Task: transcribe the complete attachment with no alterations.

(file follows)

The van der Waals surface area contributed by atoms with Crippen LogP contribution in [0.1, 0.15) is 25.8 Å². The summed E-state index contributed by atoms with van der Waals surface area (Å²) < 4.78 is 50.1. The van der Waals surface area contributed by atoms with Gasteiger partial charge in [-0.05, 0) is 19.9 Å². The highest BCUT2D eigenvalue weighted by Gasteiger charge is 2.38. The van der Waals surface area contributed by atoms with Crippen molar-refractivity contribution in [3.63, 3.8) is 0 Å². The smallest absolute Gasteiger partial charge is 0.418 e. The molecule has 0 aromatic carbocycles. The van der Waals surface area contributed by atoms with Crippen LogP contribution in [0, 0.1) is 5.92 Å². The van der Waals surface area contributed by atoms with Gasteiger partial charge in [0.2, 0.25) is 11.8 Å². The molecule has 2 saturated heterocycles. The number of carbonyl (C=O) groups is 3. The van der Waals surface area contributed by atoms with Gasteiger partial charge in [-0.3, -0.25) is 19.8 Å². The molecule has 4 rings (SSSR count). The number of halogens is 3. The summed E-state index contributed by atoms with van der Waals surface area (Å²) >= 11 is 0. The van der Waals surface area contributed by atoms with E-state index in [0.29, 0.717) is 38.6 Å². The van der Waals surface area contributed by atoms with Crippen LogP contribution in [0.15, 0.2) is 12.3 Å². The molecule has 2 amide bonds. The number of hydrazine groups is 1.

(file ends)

The van der Waals surface area contributed by atoms with Crippen LogP contribution in [0.1, 0.15) is 25.8 Å². The summed E-state index contributed by atoms with van der Waals surface area (Å²) < 4.78 is 50.1. The van der Waals surface area contributed by atoms with Gasteiger partial charge in [-0.05, 0) is 19.9 Å². The highest BCUT2D eigenvalue weighted by Gasteiger charge is 2.38. The van der Waals surface area contributed by atoms with Crippen molar-refractivity contribution in [3.63, 3.8) is 0 Å². The smallest absolute Gasteiger partial charge is 0.418 e. The molecule has 0 aromatic carbocycles. The van der Waals surface area contributed by atoms with Crippen LogP contribution in [0, 0.1) is 5.92 Å². The van der Waals surface area contributed by atoms with Gasteiger partial charge in [0.2, 0.25) is 11.8 Å². The molecule has 2 saturated heterocycles. The number of carbonyl (C=O) groups is 3. The van der Waals surface area contributed by atoms with Gasteiger partial charge in [-0.3, -0.25) is 19.8 Å². The molecule has 4 rings (SSSR count). The number of halogens is 3. The summed E-state index contributed by atoms with van der Waals surface area (Å²) >= 11 is 0. The van der Waals surface area contributed by atoms with E-state index in [0.29, 0.717) is 38.6 Å². The van der Waals surface area contributed by atoms with Crippen LogP contribution in [0.15, 0.2) is 12.3 Å². The molecule has 2 amide bonds. The number of hydrazine groups is 1.